Pallet lifting and lowering devices are among the most commonly used AS/RS devices. These fixed aisle storage and retrieval machines move pallets into and out of storage locations, and they can be configured to match SKU density profiles, varying load types, and delivery speeds. There are also case and load handling devices, which are a scaled-down version of pallet lifting and lowering devices used to handle smaller storage containers. Newer varieties of case and load handling devices that make use of shuttle cars and robots are known as goods-to-person systems.
The use of AS/RS offers a multitude of benefits, including:

  • Reduced space and labor utilization
  • Flexibility to operate as a stand-alone structure inside existing buildings or as rack-supported structures (commonly used for cold/freezer storage)
  • Consistent and safe product handling
  • Consistency in following storage putaway roles
  • Maintenance of real-time product tracking and identification
  • Order picking and consolidation facilitated by automated replenishment
  • The ability to create highly-controlled storage environments, eliminating human access entirely
  • The ability to keep products fresh and mitigate recalls
  • Ensuring regulatory compliance
  • Consumer protection

In addition to these benefits, warehouses implementing AS/RS realize long-term cost savings through improved efficiency, the ability to keep up with increased consumer demand, lowering risks, and boosting throughput and increasing overall inventory accuracy. According to Westfalia, the average lifespan of an AS/RS is 25 to 30 years, while payback periods are typically between just three and five years.

Best Practices for Warehouse Automation
Automating a warehouse, particularly a warehouse once operated entirely manually, is a serious undertaking, but one that pays off in dividends when automation is evaluated, analyzed, and planned taking all available data into consideration. According to Path Guide, warehouses operate most successfully when seven key fundamentals are addressed:

  1. Warehouse management – Management teams guide daily performance, coach teams, and plan for continuous improvement.
  2. Warehouse management system (WMS) – The WMS is the locus of control, allowing management teams to guide the operation.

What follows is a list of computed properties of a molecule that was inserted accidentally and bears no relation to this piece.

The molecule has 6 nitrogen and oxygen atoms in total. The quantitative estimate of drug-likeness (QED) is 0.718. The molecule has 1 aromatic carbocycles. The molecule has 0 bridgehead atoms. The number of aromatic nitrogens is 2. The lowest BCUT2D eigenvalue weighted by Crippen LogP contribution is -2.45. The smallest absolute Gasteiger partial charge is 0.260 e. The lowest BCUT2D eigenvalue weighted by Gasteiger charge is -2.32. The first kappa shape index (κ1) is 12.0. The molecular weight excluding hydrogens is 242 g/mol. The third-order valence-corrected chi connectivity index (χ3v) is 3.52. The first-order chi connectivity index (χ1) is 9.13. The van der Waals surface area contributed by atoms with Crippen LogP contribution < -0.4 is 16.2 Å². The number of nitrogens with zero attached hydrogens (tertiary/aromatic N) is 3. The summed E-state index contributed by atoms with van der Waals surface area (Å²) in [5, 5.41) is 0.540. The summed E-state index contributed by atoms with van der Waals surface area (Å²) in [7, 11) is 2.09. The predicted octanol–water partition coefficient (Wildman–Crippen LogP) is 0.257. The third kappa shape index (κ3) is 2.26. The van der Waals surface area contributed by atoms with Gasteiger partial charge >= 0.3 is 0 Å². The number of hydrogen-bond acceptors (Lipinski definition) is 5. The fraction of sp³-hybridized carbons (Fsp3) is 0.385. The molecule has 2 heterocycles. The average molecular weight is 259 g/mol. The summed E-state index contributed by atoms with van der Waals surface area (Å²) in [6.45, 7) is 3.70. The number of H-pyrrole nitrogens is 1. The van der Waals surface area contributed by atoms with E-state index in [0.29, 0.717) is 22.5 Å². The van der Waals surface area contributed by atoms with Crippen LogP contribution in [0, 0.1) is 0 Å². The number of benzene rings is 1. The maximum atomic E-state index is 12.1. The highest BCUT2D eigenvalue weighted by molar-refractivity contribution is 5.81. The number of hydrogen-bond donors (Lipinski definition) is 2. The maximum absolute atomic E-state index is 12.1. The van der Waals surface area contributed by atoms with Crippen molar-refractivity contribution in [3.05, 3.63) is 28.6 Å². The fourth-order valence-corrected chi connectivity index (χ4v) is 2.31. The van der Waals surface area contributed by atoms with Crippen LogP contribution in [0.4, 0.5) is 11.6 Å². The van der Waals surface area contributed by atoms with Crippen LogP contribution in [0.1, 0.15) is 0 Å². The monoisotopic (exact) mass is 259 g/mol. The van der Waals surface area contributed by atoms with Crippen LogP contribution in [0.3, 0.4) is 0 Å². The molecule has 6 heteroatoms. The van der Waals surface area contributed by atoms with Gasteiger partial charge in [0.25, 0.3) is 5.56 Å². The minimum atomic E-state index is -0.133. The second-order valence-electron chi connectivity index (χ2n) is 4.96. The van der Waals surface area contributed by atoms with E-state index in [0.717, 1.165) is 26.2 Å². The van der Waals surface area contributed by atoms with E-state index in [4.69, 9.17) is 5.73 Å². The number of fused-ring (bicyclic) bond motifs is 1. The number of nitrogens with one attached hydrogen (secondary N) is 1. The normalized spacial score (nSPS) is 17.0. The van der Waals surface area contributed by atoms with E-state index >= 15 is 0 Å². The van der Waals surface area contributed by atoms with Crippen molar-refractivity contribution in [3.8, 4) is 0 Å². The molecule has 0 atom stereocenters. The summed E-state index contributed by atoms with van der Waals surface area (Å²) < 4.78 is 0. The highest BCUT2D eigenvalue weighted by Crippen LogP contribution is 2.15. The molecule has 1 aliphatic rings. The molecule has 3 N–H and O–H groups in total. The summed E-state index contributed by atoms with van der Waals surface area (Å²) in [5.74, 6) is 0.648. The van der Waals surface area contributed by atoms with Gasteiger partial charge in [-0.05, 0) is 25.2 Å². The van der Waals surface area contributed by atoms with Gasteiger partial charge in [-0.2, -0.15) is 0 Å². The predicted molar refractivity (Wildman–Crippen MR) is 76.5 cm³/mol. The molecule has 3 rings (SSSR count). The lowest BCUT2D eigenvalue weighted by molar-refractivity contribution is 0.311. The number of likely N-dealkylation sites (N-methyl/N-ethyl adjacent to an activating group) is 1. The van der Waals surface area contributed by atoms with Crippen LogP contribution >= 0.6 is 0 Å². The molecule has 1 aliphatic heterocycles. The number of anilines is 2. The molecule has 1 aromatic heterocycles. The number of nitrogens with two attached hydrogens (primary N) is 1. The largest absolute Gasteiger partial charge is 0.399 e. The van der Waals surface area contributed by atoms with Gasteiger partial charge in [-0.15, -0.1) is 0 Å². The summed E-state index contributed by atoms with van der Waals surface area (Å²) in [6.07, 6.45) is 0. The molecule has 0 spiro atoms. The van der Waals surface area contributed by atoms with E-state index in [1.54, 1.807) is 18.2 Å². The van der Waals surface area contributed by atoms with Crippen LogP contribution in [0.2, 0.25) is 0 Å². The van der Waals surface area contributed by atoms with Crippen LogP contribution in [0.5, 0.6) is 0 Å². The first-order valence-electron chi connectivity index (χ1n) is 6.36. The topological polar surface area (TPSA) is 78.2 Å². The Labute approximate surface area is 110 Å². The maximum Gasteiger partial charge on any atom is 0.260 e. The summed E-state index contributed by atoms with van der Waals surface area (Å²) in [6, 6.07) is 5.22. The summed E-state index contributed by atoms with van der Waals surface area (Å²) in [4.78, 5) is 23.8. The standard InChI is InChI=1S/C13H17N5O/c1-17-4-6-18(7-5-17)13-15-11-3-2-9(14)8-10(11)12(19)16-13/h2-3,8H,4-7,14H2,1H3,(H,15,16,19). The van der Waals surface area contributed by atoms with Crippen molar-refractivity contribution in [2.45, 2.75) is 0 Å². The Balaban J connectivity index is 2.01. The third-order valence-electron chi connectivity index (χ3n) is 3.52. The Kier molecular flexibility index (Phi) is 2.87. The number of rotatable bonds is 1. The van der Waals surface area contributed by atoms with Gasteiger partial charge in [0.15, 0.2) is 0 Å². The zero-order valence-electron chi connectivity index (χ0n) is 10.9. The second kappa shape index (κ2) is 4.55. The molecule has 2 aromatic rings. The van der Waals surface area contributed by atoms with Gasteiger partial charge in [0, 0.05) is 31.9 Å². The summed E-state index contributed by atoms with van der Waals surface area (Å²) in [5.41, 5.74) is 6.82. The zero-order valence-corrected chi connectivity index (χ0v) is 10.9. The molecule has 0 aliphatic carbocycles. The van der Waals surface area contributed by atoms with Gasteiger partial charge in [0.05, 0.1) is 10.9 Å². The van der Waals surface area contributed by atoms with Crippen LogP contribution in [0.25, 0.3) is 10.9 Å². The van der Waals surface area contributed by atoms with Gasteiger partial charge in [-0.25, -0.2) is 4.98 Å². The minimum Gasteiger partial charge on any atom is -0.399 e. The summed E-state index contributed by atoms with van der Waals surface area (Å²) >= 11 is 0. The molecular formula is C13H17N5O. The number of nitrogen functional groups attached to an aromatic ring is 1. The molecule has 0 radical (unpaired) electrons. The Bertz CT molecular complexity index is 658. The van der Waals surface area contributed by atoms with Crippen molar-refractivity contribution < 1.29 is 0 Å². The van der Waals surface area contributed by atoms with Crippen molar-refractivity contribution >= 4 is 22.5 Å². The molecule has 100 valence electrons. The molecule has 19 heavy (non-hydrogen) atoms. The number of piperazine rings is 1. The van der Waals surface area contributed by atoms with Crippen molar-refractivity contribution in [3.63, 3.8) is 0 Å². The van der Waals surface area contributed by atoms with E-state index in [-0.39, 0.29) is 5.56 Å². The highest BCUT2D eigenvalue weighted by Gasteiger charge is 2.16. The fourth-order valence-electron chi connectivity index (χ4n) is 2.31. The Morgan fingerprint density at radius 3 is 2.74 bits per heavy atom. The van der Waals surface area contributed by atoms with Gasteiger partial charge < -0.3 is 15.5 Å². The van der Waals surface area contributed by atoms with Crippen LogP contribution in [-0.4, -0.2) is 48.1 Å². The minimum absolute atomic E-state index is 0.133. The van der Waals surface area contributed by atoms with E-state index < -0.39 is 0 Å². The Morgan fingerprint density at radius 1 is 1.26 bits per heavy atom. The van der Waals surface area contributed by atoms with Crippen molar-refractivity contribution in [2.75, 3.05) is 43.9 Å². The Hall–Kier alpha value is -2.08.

3. Warehousing best practices – The processes and systems proven in a warehouse’s specific vertical or specialty, as well as the processes and protocols proven successful for the individual company.
  4. Training – All change is met with some resistance, and when it comes to implementing warehouse automation, these changes may be met with trepidation as workers fear that their value will be displaced by automated machines and robots. Proper training and change management can help to smooth the process of change and ensure efficient operations.
  5. Employee motivation – Likewise, employees who feel supported by the company are motivated to perform at their best, increasing overall productivity and efficiency.
  6. The physical plant – Addressing the underlying foundation of a warehouse operation is crucial for success. This means ensuring adequate dock and storage capacity, staging areas, and the like, as well as recognizing the need for physical improvements and taking action on those needs to mitigate pain points.
  7. Automation technology – Ultimately, choosing the right automation technology ensures a successful outcome. Management should evaluate potential automation projects periodically and identify areas for improvement and innovation, recommending implementation for automation that is likely to offer return on investment within an acceptable payback period.

Further Reading on Warehouse Automation
For more information on warehouse best practices, the latest innovations in warehouse automation, and how modern warehouses are automating processes to improve processes and boost profits, visit the following resources: